There’s no denying that World of Mechs has been an absolute blast to play, from unlocking new mechs to unleashing a barrage of missiles in an opponent’s face it definitely scratches that mecha itch. That exuberance comes at the price of any narrative depth or reason to care about playing against the bots, they’re just too dumb to provide any challenge. Occasional matchmaking issues did occur with a “Pending connection failure” appearing but not enough that it was game-breaking and Studio 369 has been releasing regular patches to smooth launch issues out. World of Mechs has the beginnings of a great mech brawler and with a few more maps and multiplayer options could easily stand 50 feet tall.

What gmw3 has Been Playing: May 2022

The weather might be getting nicer and summer is almost upon us but that doesn’t mean our love of videogames needs to stop. Gmw3 has been playing all sorts during May, in between writing lots of awesome articles for you folks, of course.



This month I’ve had very little time to really dig into my gaming pile of shame. Real-life keeps getting in the way, so whenever I do snatch some time, I’m putting it into familiar titles, often with friends so I can socialise at the same time.

Regardless of what many say, Fortnite is still one of the best shooters in the market right now, and with the release of the ‘no builds’ mode, the game is completely refreshed. A large part of my career before joining GMW3 revolved around Fortnite, it has been a mainstay in my gaming rotation; a game I play with friends, but most importantly, a game I play with my daughters.

And it’s more fun than ever. It’s no surprise that streamers have flocked back to a game that was, despite its market dominance, becoming a little stale. Over recent seasons, Fortnite had lost the sense of enjoyment it established early on, it had become an unwieldy beast in desperate need of balance.

In the past few seasons I rarely played without friends or family, this season, however, I grab a few rounds each day; I’ve reinstalled the game onto my Nintendo Switch to play in bed. For a game I believed could constantly reinvent itself, I never believed it could do so to the point where it felt like a brand new release. In the words of Al Pacino in The Godfather part 3, “just when I thought I was out, they pull me back in.”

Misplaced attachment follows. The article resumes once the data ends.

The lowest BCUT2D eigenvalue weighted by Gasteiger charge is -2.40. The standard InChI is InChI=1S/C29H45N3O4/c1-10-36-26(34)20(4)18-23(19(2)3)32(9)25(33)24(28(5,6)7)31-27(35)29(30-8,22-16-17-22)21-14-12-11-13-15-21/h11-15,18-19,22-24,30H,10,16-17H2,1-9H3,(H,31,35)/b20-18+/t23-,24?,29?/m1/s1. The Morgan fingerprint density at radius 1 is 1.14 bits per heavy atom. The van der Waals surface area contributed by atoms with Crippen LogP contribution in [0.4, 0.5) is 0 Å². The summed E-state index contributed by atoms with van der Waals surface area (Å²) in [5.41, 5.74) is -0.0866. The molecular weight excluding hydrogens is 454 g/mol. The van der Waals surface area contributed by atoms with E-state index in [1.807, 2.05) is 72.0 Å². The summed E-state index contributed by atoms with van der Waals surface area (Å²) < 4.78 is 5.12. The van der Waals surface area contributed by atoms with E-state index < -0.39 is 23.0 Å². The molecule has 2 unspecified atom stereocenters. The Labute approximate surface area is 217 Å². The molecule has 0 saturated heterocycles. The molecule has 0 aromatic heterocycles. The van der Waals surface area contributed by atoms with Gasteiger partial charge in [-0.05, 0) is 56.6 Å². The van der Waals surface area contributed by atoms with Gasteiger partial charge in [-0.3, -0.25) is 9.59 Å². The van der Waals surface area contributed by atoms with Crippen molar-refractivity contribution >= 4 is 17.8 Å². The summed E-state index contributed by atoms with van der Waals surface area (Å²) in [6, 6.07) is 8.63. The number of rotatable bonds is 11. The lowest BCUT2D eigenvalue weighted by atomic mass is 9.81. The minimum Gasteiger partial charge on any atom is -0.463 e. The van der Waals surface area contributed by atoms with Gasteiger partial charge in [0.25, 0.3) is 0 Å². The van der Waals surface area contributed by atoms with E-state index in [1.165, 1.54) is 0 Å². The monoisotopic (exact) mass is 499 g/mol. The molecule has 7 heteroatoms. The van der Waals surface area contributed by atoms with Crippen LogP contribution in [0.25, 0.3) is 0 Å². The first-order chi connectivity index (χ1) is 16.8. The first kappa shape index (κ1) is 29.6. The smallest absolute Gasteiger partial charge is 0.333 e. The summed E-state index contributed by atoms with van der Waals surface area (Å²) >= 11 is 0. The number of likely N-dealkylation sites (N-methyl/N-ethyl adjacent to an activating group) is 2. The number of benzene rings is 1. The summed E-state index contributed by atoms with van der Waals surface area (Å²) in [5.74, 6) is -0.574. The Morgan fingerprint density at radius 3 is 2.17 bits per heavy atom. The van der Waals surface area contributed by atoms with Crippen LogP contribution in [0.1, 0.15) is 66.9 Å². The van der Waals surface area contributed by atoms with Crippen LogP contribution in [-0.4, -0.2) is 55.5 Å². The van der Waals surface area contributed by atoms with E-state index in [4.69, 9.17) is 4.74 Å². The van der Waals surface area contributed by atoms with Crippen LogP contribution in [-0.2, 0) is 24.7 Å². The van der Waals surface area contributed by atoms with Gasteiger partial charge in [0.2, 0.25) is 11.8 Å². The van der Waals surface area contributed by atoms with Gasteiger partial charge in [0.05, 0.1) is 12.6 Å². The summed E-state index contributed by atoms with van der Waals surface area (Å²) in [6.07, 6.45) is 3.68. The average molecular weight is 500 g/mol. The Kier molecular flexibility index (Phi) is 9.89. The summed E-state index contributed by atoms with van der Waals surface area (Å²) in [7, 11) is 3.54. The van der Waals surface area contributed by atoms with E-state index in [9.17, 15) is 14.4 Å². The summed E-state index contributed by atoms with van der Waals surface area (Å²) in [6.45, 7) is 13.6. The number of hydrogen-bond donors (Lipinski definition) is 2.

While I’ve played the game for years, I was never a very competent builder. I could barely use ramps to gain high ground, let alone ‘crank 90s’ or ‘box fight’. With the building removed, my win rate has significantly improved. I’m now popping heavy sniper distance shots, ‘one-pumping’ unsuspecting players and reaching double-digit frags every game.

Apex Legends

For Apex Legends, however, I’m still trash. My win rate here feels ridiculously low. Much like Fortnite, I’ve played every season; I have my favourite legends and weapons I love. I used to be decent at the game, but it seems 99.9% of the player base is either cracked out of their minds or a sweaty Chad. Occasionally I pop off, knock out over 2,000 damage and several kills, but I’ve relaxed into my role of sub-par player.

It doesn’t mean I don’t enjoy the game. In some ways, I prefer it to Fortnite, because of the different legends who establish roles within the game and its meta. My ‘go-to’ legends tend to be more defensive or offer ability to my team, so I use Gibraltar for his bubble shield and bombardment, or Loba for her access to all items and weapons in a nearby radius.

While this season seems to have brought with it some interesting changes, it does feel like a backwards step for the game. Newcastle is a great legend who utilises defensive strategy, but outside of small map changes and a few tweaks here and there to weapon stats, the biggest change came to ranked mode and has the community (and myself) up in arms. The change to earning ranking points, by spreading them across the team, makes rising in the ranks ridiculously difficult compared to previous seasons.

Hopefully, the mid-season update reverts the ranking changes or rebalances them, but regardless I’ll keep playing and my teammates will continue to carry me every match until I finally discover a pool of untapped skill.

Rogue Legacy 2

I’ve been whiling away the hours this month with Rogue Legacy 2, which recently came out of early access.

It’s a sequel to Rogue Legacy, a formative game for the so-called “rogue-lite” genre which includes many of the features of roguelikes (such as procedural level generation and permanent death for the player character) while being generally more forgiving, with the ability to carry over upgrades between lives.

As one of the earlier examples of the genre, it lacked many of the welcome innovations made by the likes of The Binding of Isaac or Hades. Fortunately, Rogue Legacy 2 smartly updates the formula for the modern palate with conveniences like unlockable quick travel across the sprawling, randomised map.

As fans of the genre will expect, it’s suitably difficult while not veering into frustration thanks to snappy controls and quick restarts upon death. Once you get into the rhythm of dying, buying upgrades to improve yourself and getting a little further before the next time you die, it’s hard to resist the call of just playing one more turn.